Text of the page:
Cranbourne Secondary College Newsletter

08 November 2017
Issue Seven
Important Parent Information
Schools on Stage 
Senior Arts/Media/Technology Festival
Sports News
Outdoor Education Year 10
Outdoor Education Year 10
2017 Badminton Tournament
2017 City Journey Week
News from the Careers Office
Cranbourne Secondary College
Stawell Street
Cranbourne, Victoria, 3977


This week marks the completion of classes for our class of 2017. Our senior VCAL students can look forward to strong job prospects, while our VCE students will enter an intense period of exams over the next few weeks. I wish them all the best of luck in their endeavours.

While we can thank the Year 12 teachers for their dedication and hard work with the class of 2017, the whole school can celebrate the achievements of our Year 12 students. They are the product of many years of teaching and input from the staff across all of the year levels, many as far back as year 7. When we celebrate their final day we do so as a whole school and we can all be proud of our input into the development of every student. I know our staff will find the experience a very rewarding one and, at times, an emotional occasion since they all want to see our students succeed in whatever pathways they select.

While we celebrate the achievements of the class of 2017, we should not underestimate the personal journey of every student. Each individual will have experienced unique difficulties and challenges during their time in secondary school, and it will make their achievement even more significant. Our students will have developed the skills and resilience to overcome a range of challenges, and they will have become better prepared for the life they will encounter once they complete their schooling.

So while we acknowledge the achievements of our class of 2017, let us never forget that this is a celebration for our entire school community. Enjoy the occasion and be reminded of why we are all involved in such fulfilling work




John Jovic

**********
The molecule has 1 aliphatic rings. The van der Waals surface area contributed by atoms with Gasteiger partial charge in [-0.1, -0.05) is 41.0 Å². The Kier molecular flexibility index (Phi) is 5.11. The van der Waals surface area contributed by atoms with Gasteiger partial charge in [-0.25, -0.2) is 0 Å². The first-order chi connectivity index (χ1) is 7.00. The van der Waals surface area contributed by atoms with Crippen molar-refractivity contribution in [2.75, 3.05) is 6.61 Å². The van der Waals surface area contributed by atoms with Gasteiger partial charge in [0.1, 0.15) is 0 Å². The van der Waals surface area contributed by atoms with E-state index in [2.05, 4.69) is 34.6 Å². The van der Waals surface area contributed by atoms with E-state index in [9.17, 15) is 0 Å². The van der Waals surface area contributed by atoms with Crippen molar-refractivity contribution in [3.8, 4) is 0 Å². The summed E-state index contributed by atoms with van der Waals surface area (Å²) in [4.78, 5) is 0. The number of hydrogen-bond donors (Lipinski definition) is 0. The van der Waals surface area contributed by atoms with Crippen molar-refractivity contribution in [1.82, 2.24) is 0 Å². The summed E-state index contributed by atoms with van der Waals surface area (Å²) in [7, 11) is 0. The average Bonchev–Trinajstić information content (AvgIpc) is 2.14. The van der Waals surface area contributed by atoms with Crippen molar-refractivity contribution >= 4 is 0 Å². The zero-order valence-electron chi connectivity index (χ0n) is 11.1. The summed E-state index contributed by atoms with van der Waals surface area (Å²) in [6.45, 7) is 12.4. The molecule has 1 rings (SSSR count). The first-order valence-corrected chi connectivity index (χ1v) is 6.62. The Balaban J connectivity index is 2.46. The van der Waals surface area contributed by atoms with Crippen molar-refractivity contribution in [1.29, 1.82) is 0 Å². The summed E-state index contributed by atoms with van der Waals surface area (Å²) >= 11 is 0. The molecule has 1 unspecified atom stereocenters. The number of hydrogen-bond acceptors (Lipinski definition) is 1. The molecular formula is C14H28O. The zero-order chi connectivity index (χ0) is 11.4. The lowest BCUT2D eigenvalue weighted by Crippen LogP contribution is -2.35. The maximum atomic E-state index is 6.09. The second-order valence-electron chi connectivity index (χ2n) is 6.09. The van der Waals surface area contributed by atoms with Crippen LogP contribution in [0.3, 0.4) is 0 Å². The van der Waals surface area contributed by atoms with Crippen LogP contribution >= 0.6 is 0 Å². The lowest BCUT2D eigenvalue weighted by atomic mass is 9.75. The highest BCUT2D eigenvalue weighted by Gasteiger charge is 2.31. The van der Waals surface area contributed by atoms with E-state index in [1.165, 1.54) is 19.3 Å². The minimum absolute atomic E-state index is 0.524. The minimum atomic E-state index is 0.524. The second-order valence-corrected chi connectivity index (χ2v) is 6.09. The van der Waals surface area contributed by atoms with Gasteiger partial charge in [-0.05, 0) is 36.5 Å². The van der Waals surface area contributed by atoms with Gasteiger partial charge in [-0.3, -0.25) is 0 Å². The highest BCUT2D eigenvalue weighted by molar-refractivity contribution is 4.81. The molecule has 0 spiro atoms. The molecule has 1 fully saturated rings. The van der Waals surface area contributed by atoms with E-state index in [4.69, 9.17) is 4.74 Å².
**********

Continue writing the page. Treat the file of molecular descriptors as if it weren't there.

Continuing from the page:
"Please note that you can now translate this newsletter into multiple languages by scrolling down to the bottom of the page and select google translator and choose a language"

Important Parent Information


All students currently in Years 7-8, and 10-11 will need to pay $225 for the Netbook by the 24th November 2017. If payment is not received by this date the netbooks will be disabled off until payment is received.



Forms are now available and can be collected from the office



Schools on Stage 

State School Spectacular

CONGRATULATIONS to all of the students who performed at the

Victorian State Schools Spectacular

“Anything is Possible” shows on Saturday 16th September.

Sene Smalley, Joseph Stewart Bonnie Ramsey, Rani Wightman and  Jessie Rose Woods represented the college at  the  shows displaying  great  talent and  commitment to achieve at the highest level.

After months of rehearsals students performed two shows on  Saturday to huge crowds at Hisense Arena and were remarkable!

Thank you to all the parents and teachers who supported students throughout the year. The students and staff very much appreciated your support.

Well done all

You were spectacular and showed us that anything is  possible.  George Massouris




Senior Arts/Media/Technology Festival

On Tuesday October 24th we held the annual festival which showcases the work of students in Year 10,11 and 12 in the subjects Visual Communication Design, Art, Studio Art, Media, Food Technology and the Performing Arts.

Works included paintings, drawings, printmaking, digital technologies, photography and even an art installation. The evening was capped off beautifully by the screening of the creative short films created in Year 12 Media.

The night was a magnificent celebration of the excellence of the work that students are producing in their varied classes. Of course this event would not be possible without all the efforts of the committed staff who teach in these subject areas.

Don’t miss it next year!



Catherine Savery

Visual Arts Coordinator

Sports News


On Monday the 4th of September, 26 Students headed off to Mt Hotham ski resort for a week of skiing / boarding.  After the long bus journey, students arrived at the Peninsula lodge and got equipped with their ski’s, boards, boots and poles. Students participated in a lesson that afternoon and every morning with qualified instructors and had free skiing/boarding in the afternoon. The weather was very tough this year, with blizzards, white outs and heaps of snow. The road was closed until Wednesday and only a few runs were open until midweek. Lucky for us the sun came out on Friday so students were able to see the mountain and take some great photos.

All students picked up the skill of skiing/ boarding by the end of the week in some very challenging conditions. With the help and patience of some excellent staff, students were making it down with no stacks and attempting blue runs by the end of the week.